Parents of a half-century ago, my own included, did their best to see that their children were well fed.
My mother could make hamburger taste like filet mignon and could feed five hungry bellies on one chicken. She was amazing and I miss her dearly.
But, while my own parents would feed three hungry children a substantial meal, they’d often top it off with such goodies as apple pie, ice cream (with a generous supply of sweet chocolate syrup on top). A favorite breakfast was cinnamon toast and hot chocolate, not a particularly healthy way to start the day.
While we were allowed more than our shares of dessert almost daily, my parents did draw the line when it came to soft drinks. Our consumption of favorite flavors of pop was limited, at least as much as possible. Oh, sure once we began earning our own spending money by working for various farmers during the summer months, doing some work at the local grocery store and helping out the implement dealer come inventory time, then we could spend a little more on bottles of pop.
For some reason, though, my mom never really put up much a fuss when “fizzies” became available. Remember them?
I don’t remember exactly when they hit the market, but I do remember having an almost daily supply of the tablets that, when dropped into a glass of water, produced a flavored drink. There were all sorts of flavors – cola, root beer, orange, grape, and many more, although those were my favorites. They were invented by the same folks who invented Bromo Seltzer and when they were dropped into a glass of water, they’d react much the same. They’d fizz for a while and, voila, a glass of root beer would result.
Well, at least we thought it was root beer. It tasted vaguely similar, I guess.
Fizzies were first introduced in 1957. I imagine I tasted one soon after that.
Like most fads, though the allure of “instant pop” didn’t stick around very long, at least in my neck of the woods. I was actually surprised to learn that fizzies stuck around until 1962 before they faded from the scene. I was even more surprised to learn they made a comeback in the 1990s and that they’re still available today.
Remember the iconic movie “Animal House?”
The movie, set in 1962, included a scene where “Dean Wormer” read a list of offenses committed by Delta House. That list included dumping a truckload of fizzies into a swimming pool during a swim meet. I watched that movie, but I didn’t remember that particular incident.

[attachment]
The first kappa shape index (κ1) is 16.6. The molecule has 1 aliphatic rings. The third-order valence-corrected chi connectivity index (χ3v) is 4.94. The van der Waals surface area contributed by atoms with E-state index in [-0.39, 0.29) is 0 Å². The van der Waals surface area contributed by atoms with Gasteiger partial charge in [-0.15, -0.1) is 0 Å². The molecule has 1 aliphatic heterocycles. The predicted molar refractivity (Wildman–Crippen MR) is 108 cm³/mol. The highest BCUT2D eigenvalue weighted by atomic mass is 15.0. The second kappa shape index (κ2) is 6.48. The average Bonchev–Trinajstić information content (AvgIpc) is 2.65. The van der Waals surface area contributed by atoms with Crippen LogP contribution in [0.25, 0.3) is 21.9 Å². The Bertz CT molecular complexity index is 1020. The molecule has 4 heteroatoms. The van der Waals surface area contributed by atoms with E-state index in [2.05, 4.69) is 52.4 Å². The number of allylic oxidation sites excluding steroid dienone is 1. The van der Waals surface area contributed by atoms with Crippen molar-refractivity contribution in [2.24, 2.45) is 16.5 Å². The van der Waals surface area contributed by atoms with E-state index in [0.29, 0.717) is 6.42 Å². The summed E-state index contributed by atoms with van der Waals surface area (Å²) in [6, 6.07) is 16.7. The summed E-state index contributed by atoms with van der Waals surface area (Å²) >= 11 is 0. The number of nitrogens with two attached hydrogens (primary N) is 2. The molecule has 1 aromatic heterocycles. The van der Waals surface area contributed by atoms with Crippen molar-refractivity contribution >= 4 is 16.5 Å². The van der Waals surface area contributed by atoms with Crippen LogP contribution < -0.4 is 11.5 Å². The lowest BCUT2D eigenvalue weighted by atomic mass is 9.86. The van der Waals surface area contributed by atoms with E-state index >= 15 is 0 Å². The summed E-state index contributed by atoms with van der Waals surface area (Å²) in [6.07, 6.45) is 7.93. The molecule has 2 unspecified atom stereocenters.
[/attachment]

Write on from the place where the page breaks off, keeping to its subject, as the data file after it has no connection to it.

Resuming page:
I don’t know what got me thinking about “fizzies” this week, but it also got me thinking about other fads of the 1950s. The list is long and I’m sure you’ll remember many, even if you’re from a much younger generation.
Among things we got from the 1950s are the hula hoop, Mr. Potato, ant farms, car hops, Pez, Poodle skirts and saddle shoes, and the boomerang.
Young folks also thought it was great fun to see how many of them could jam into a phone booth.
There was one more fad from the 1950s that got a young college freshman into some trouble. That fad was the “panty” raid where young college men would storm a female dormitory, burst into a room and steal the undergarments of an unsuspecting young coed.
I took part in one such raid in the early ‘60s. My buddy, Bob, and I sort of “teamed” up together when a dozen or so students, after several days’ planning, sneaked into a dorm and began bursting through doors. We noticed that everyone had gone past one particular door and we couldn’t understand why. Looking at each other, as if to give courage to the other, we nodded and burst into the room.
Standing there, arms folded and looking mean as a mother bear protecting her young, stood the college’s Dean of Women. I’d never seen such a look on Miss Bridley’s face. It filled me with fear.
We left as quickly as we’d entered, hoping (in vain it turned out) that we hadn’t loitered long enough for her to remember our faces. That was the one and only such raid in which I participated. I was very happy that there were no dire consequences given my buddy nor I – perhaps the fact that he was president of Men’s Student Government protected us both.
I had lots of time to think about the trouble I could have found, though.
There were lots of fads in the ‘50s, Fizzies, I guess were some of the less dangerous.